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Examples of books
Handbook of sport studies
The overall goal of the Handbook is to enable new as well as experienced scholars to grasp the scope and importance of theory and research on sport and society. Four parts:
1.Major perspectives in the sociology of sport
2.Cross-disciplinary differences and connections
4.Sport and society research around the globe.
A Dictionary of Sports Studies
Wide-ranging coverage includes the social, political, economical, and cultural theory of sport, as well as entries relating to exercise, preparation, and performance psychology, and key scientific terms, including nutrition and anatomy. It also features biographies of key sportspeople, information on international organizations and institutions, and detailed appendices with lists of sporting events and winners, including the Summer and Winter Olympic Games. In addition, there are recommended web links for many entries.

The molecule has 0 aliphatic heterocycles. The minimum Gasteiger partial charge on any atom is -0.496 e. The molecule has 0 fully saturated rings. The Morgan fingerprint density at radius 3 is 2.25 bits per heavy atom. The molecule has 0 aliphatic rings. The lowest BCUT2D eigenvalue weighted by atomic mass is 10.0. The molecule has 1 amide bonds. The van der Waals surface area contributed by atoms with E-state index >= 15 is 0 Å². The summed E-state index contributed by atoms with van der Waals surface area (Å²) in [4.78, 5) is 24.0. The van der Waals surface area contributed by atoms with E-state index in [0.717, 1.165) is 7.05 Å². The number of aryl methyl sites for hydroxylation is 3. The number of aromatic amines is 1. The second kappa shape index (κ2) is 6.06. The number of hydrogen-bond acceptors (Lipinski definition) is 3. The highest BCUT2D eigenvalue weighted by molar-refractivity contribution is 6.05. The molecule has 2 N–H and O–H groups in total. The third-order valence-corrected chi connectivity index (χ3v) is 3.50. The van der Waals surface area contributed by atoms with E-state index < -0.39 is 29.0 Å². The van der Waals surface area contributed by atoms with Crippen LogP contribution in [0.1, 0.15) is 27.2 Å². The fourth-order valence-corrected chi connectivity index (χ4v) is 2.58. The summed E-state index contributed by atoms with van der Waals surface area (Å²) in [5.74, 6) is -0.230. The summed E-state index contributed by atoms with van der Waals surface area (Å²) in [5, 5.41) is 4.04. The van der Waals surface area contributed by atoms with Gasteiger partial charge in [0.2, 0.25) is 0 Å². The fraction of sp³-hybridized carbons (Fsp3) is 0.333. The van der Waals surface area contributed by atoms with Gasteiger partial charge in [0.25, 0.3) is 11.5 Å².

Sport, Culture and Society
Sport is part of our social and cultural fabric, possessing a social and commercial power that makes it a potent force in the world, for good and for bad. Sport has helped to start wars and promote international reconciliation, while every government around the world commits public resources to sport because of its perceived benefits. From the bleachers to the boardroom, sport matters. Now available in a fully revised and updated new edition, this exciting, comprehensive and accessible textbook introduces the study of sport, culture and society. International in scope, the book explores the key social theories that shape our understanding of sport as a social phenomenon and critically examines many of the assumptions that underpin that understanding.
The Making of Sporting Cultures
Rather than regarding the historical development of sport as the outcome of passive spectator reception, this work is interested in how sporting cultures have been made and developed over time through the active engagement of its enthusiasts.
Sport and Sociology
As the first book to provide a history of the sociology of sport and to clearly locate the contemporary discipline in the wider currents of sociological discourse, this is important reading for all students and scholars interested in the relationship between sport and society, whether they are working in sport studies or in the sociological mainstream.